Wednesday, 2 April 2014
We provided a brief introduction to the 1st April 2014 Iquique earthquake earlier. It's struck the Northern Chilean (or Iquique) seismic gap, an area that hasn't ruptured in a major megathrust earthquake since 1877 (though a magnitude 7.7 earthquake did rupture a deeper section of the interface in 2007). GPS data published in 2004 suggested the Nazca and South American plates were fully coupled, with none of the plate convergence being offset by slip between the plates. An update just last year identified three zones of high coupling - the Camarones, Loa and Paranal segments - separated by weaker zones. Potentially any of these segments would individually be capable of producing an earthquake of the size of the one seen yesterday. The authors
A major earthquake struck the north of Chile yesterday (1st April 2014), with intense shaking felt in the cities of Iquique and Arica. Less intense shaking was also felt across northern Chile and in Bolivia, Peru, Brazil and Costa Rica..The USGS maintains 'did you feel it?' pages, where anyone can report shaking that they have experienced. Here's the page for the 1st April earthquake: Did you feel it?. Initial reports placed the magnitude in the region of 8.0, with subsequent analysis upgrading this to 8.2. This USGS page will continue to be updated as further information on the earthquake becomes available. For comparison, the 2010 Maule (Chile) earthquake measured 8.8, the 2011 Tohoku (Japan) earthquake registered
Thursday, 6 February 2014
While we've been busy on fieldwork and analysing the sediments we've collected, we're also keen to keep publishing our findings and updating people on where we're at with our research. Back in September our first academic paper on Chilean earthquakes was published in Quaternary Science Reviews. This month we've written an article in International Innovation magazine, produced by Research Media Ltd. The Environment issue of this magazine disseminates current global environmental issues to the wider
Much of our last field season was spent coring tidal marsh sediments. See previous posts for more details on what we do both in the field and back in the labs. In order to sample sediments several metres below the ground surface we use a sediment corer - either a gouge corer (for reasonably consolidated sediments) or a Russian corer (in peats or more unconsolidated sediments). Here is a short video showing us using a gouge corer at Chaihuin, with the invaluable help of Bill Austin from St Andrews University.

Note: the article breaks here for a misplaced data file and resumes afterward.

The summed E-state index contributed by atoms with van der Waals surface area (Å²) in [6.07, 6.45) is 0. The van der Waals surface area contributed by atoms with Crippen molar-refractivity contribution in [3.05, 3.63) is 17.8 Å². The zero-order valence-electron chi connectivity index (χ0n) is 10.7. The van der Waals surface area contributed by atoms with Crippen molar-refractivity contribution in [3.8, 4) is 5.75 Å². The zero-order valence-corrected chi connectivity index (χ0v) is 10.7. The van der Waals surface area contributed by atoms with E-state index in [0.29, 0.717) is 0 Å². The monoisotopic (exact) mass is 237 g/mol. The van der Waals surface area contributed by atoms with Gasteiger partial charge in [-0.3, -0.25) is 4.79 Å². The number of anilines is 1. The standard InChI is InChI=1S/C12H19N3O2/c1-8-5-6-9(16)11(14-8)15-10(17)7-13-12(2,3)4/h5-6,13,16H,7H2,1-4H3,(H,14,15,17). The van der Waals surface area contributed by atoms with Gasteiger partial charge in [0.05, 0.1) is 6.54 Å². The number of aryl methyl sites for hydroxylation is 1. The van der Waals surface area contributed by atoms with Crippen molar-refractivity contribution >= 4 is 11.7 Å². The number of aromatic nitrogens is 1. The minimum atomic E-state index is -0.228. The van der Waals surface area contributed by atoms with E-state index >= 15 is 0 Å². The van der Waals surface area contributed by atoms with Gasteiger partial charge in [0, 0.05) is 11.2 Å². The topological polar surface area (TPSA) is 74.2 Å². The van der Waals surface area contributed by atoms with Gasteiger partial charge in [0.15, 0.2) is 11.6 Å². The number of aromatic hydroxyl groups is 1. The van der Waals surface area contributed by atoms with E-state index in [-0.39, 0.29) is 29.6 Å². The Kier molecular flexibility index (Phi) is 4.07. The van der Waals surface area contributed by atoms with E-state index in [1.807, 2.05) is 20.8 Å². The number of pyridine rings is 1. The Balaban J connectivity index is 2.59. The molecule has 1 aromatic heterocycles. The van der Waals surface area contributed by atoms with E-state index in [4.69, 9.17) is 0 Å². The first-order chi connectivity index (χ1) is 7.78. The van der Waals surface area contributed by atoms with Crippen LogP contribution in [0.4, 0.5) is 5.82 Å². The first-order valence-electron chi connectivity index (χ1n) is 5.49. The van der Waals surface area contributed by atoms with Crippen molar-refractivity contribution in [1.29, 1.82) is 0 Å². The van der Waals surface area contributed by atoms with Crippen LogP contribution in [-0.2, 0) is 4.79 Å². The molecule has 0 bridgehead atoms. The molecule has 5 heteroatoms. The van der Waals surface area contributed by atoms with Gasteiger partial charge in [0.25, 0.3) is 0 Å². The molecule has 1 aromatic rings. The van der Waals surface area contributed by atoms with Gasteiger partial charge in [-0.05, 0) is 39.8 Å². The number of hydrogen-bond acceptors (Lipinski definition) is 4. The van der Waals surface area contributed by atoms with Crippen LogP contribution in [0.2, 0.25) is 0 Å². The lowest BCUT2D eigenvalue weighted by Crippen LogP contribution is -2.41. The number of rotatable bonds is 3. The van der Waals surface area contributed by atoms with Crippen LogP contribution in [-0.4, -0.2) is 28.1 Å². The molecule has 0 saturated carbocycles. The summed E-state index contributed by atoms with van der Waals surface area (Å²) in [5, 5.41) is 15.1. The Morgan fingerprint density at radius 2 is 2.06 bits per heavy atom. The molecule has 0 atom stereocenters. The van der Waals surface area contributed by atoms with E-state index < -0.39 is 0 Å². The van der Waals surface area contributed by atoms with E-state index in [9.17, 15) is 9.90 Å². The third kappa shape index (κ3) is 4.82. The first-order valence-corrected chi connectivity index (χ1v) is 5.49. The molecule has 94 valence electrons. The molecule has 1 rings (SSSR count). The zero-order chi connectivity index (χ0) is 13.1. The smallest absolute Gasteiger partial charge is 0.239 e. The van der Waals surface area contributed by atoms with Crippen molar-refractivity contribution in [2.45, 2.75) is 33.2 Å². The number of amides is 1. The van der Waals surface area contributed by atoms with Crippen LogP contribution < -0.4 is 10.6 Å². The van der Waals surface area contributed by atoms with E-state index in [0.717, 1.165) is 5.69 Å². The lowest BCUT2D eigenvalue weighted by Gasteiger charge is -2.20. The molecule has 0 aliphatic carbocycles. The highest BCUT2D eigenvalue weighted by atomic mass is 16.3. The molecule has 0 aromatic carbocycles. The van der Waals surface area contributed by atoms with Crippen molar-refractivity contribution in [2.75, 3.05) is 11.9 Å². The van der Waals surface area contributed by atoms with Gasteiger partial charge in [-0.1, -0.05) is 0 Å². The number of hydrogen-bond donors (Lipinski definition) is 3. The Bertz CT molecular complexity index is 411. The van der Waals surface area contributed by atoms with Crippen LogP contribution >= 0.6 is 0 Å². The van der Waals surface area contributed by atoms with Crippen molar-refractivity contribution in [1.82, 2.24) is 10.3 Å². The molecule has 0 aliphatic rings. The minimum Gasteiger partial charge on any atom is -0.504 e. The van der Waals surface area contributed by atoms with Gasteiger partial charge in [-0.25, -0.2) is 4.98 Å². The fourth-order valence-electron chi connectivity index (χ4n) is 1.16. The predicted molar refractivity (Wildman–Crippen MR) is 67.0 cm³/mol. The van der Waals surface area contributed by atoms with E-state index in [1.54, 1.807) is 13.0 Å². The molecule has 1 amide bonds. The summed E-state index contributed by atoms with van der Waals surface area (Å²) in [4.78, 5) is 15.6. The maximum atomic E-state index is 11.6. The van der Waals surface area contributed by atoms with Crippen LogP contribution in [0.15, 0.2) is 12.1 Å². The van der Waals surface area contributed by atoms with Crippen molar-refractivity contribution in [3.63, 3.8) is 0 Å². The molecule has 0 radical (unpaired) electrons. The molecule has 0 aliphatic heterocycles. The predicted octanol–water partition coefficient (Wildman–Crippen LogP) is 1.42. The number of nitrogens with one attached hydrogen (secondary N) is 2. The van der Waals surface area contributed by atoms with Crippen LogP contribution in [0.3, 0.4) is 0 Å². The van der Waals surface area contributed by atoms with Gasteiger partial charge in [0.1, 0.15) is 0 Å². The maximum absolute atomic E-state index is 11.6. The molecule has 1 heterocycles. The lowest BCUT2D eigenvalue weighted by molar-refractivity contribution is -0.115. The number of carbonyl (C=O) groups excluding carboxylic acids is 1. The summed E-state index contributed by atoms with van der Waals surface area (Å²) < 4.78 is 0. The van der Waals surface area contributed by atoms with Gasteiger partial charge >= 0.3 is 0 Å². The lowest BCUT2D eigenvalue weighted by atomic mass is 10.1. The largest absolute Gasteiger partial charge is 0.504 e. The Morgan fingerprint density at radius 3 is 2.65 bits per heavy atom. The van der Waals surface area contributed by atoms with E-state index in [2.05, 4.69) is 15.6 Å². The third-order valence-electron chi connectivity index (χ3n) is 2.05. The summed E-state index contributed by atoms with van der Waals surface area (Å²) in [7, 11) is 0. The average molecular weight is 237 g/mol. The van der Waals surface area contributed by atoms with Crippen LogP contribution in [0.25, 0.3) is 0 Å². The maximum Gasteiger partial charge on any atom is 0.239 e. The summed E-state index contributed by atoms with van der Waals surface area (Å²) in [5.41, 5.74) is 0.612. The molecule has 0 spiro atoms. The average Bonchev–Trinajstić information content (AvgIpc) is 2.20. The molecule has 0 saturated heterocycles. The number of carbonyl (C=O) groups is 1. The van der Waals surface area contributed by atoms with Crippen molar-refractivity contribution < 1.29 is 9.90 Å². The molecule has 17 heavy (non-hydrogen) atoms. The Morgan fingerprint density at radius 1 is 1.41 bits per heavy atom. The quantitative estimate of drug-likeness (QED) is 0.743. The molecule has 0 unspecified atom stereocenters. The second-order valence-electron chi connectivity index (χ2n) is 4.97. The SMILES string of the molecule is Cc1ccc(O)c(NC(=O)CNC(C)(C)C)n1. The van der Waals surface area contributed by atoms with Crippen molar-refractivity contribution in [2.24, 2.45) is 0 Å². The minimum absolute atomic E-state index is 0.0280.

Tuesday, 14 January 2014
We're in Valdivia at the moment, which means reliable internet, something that we've been without for the last week. We've been at Pucatrihue and Llico, coring marshes in our search for evidence of predecessors of the 1960 Chilean earthquake. Here's a quick photo roundup.
Sunday, 12 January 2014
A year on from our last field season, and we’re back in Chile continuing our search for evidence of earthquakes and tsunamis. So far we’ve visited two new sites – Pucatrihue (west of Osorno) and Llico (3 hours further south). We are working on the salt marshes at these sites and are interested in the sequence of sediments which have accumulated in the marshes over time. As the environment (or elevation of the land relative to the sea) changes, the nature of the sediment which is deposited changes. We’re particularly interested in where we find a very sudden or sharp change in sediments; where we see the